Mortgage lenders in New Jersey may charge borrowers "reasonable and modest" legal fees for reviewing loan documents, under a ruling by the Supreme Court of New Jersey.
New Jersey's highest court also ruled that thrifts in New Jersey are effectively immune from state laws that would affect their lending operations and therefore remain under federal regulations handed down by the Office of Thrift Supervision.
Leonard A. Bernstein, a partner with Reed, Smith Shaw & McClay in Princeton, N.J., who represented Chase Manhattan Mortgage Corp., said the Dec. 9 ruling was a victory for mortgage lenders.
The case is "an example of the attacks on fees that plaintiffs' lawyers are making throughout the lending industry and throughout the country," he said. "The lesson here is to try to work with the legislature in this state or any other state to ensure precise drafting of laws regarding fees so that ambiguities don't result in litigation."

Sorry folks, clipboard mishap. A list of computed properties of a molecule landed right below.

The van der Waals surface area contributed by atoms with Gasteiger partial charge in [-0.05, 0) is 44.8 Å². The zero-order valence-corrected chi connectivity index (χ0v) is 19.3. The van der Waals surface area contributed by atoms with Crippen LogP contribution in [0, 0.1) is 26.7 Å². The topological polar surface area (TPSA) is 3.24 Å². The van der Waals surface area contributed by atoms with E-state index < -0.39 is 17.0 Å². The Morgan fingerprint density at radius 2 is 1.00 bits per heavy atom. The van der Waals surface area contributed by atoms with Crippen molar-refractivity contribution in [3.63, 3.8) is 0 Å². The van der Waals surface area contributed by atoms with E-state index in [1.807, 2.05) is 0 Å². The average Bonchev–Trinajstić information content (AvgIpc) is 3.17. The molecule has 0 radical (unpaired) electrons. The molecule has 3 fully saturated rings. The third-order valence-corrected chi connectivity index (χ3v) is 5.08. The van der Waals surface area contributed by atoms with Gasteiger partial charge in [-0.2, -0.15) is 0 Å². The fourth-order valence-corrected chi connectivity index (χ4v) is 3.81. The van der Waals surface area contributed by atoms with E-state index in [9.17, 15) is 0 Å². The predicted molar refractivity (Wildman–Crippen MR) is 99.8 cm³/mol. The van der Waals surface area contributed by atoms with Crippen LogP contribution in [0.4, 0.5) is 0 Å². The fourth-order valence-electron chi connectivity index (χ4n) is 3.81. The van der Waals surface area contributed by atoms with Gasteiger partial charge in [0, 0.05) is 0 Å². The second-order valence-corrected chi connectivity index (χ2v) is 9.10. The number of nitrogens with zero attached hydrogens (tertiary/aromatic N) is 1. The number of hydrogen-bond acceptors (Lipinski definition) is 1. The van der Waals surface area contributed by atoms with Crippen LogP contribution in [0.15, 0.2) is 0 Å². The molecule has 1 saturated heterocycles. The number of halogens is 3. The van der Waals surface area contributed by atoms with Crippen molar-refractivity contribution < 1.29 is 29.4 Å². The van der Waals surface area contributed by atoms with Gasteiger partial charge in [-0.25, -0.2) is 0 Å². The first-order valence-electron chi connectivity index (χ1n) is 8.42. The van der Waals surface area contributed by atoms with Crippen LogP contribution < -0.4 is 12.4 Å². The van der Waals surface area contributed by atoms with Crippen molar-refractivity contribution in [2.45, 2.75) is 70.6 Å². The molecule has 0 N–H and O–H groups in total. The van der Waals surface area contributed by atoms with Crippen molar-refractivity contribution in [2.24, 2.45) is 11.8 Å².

The ruling also is a victory for federally chartered thrifts because it gives them "ample authority by virtue of the federal law -- both the statute and the regulation -- to proceed and impose attorneys fees, irrespective of what New Jersey says," Mr. Bernstein said.
Thrifts may be able to use the case as a legal precedent, he said, because it protects them from suits by plaintiffs "alleging some violation of a state law concerning fees." He said "a court will recognize that a federal savings institution is governed by one entity: the Office of Thrift …